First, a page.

LGBTI equality and human rights in Europe and Central Asia

What is the current legal situation in the EU?

In this section you can find information of the current legal situation and read examples on how this can affect the daily life of LGBT people living in the European Union.

At the moment, EU law protects people against discrimination based on sexual orientation – as well as age, disability, religion and belief – in the area of employment (Employment Framework Directive 2000/78). Unfortunately, EU law does not at present contain an explicit prohibition of discrimination on the grounds of a person’s gender identity and gender expression. Indeed, the EU treaties only entitle the EU to take action to combat “discrimination based on sex, racial or ethnic origin, religion or belief, disability, age or sexual orientation” only, without mentioning trans issues. Neither does a prohibition on discrimination against trans people appear in the EU Charter of Fundamental Rights.

In practice, this means that you are legally protected across the EU against, for example:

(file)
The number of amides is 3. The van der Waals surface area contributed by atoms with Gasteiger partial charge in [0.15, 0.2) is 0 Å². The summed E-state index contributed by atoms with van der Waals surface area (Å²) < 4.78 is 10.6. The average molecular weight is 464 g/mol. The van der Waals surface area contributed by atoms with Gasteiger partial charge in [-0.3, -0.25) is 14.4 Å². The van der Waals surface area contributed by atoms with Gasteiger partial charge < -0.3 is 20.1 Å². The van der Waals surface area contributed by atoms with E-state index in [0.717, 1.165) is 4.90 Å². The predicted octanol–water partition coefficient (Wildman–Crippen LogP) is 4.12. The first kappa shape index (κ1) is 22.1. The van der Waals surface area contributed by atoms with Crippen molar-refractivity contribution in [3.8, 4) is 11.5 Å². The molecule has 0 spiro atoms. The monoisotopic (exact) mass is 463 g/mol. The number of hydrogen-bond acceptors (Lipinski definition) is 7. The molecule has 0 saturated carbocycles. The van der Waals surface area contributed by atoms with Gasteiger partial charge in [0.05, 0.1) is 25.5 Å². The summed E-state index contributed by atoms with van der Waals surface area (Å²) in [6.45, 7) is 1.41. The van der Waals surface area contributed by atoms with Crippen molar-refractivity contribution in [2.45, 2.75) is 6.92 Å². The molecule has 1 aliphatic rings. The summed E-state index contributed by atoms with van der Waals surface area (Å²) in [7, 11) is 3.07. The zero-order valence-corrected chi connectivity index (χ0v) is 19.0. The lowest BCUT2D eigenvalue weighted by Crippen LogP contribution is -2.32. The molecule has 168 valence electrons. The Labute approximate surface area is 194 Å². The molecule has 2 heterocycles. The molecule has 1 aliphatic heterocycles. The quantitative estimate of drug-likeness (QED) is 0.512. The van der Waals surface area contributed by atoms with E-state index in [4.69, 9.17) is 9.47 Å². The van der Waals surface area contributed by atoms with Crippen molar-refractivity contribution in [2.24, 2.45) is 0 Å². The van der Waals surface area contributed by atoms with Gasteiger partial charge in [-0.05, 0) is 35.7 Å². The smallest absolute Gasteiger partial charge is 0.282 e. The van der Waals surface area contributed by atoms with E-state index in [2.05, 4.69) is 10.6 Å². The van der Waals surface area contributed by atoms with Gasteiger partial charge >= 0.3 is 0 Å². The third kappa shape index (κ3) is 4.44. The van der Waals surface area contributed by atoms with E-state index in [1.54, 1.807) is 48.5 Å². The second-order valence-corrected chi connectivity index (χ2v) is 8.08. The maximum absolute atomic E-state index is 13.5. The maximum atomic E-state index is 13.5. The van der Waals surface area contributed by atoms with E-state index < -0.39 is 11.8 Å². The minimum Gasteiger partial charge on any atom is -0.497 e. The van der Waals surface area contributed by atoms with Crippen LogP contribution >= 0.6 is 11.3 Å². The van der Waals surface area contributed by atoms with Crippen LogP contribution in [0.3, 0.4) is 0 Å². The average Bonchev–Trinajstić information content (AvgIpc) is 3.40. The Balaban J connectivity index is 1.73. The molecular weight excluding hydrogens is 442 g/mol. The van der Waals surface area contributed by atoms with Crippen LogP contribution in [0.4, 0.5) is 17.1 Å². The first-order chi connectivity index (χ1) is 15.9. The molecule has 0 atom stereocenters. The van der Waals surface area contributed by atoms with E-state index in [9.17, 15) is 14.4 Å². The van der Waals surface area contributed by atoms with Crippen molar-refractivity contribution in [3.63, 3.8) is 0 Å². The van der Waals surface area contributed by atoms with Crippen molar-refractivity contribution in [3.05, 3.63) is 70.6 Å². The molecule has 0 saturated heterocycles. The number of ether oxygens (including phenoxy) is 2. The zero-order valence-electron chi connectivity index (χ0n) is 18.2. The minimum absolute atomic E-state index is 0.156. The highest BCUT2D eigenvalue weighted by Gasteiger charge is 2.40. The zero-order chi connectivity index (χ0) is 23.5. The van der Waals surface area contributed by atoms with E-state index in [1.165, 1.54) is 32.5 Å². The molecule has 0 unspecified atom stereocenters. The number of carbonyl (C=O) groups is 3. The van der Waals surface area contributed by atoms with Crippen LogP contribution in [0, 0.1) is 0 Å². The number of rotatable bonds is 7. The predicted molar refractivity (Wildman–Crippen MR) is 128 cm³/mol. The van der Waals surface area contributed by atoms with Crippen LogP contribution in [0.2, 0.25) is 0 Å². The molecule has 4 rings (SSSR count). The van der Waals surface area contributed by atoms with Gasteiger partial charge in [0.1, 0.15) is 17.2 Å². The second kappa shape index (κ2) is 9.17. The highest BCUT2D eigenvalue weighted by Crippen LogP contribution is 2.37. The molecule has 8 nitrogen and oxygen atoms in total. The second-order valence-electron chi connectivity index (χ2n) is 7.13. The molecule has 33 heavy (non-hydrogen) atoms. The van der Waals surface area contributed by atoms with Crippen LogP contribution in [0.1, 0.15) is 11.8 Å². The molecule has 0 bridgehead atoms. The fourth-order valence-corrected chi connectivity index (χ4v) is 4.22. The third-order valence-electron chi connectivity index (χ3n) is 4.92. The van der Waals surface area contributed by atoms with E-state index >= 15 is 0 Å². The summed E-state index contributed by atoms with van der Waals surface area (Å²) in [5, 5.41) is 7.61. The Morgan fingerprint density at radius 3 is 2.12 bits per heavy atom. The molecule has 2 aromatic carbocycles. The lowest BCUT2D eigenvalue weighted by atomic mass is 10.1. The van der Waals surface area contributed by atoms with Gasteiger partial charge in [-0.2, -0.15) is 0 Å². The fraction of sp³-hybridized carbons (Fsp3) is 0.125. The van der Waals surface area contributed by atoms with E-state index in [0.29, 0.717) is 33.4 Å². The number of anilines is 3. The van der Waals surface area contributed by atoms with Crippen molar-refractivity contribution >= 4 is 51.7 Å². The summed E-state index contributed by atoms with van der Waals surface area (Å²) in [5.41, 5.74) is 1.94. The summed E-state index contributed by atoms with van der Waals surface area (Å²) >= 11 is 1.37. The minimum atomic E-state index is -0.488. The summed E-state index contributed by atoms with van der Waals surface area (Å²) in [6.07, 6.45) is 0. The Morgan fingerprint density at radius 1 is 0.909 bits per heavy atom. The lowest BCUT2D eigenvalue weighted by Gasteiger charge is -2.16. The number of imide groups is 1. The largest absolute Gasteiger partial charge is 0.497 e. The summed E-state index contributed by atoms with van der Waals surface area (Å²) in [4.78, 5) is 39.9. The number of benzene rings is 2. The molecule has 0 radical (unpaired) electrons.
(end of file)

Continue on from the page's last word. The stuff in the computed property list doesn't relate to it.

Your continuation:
• Being refused a job or fired because of your sexual orientation
  • Being harassed by colleagues at work because you are gay or lesbian

However, European legislation does not protect against discrimination based on sexual orientation, age, disability, religion and belief, in other areas of life such access to goods and services (including housing), social protection and social advantages, education and health care.

In practice, this means that not everyone in the EU is protected against:

  • Homophobic bullying in school
  • Refusal of medical services and treatment to openly LGBT people
  • Refusal to give a double room in a hotel to a same-sex couple
  • Refused access to social security schemes, such as survivors’ pensions and financial assistance to carers

The grounds of race and gender enjoy stronger protection in the European Union:

It is important to note that the legal protection against discrimination based on the different grounds varies from one EU country to another. All Member States have legal rules going beyond what is already required by European law, but:

  • discrimination on some grounds (age, disability and sexual orientation) is less covered by national laws than other grounds
  • national laws may prohibit discrimination for all the grounds but only in some areas of life
  • and there are no minimum applicable standards of non-discrimination across the EU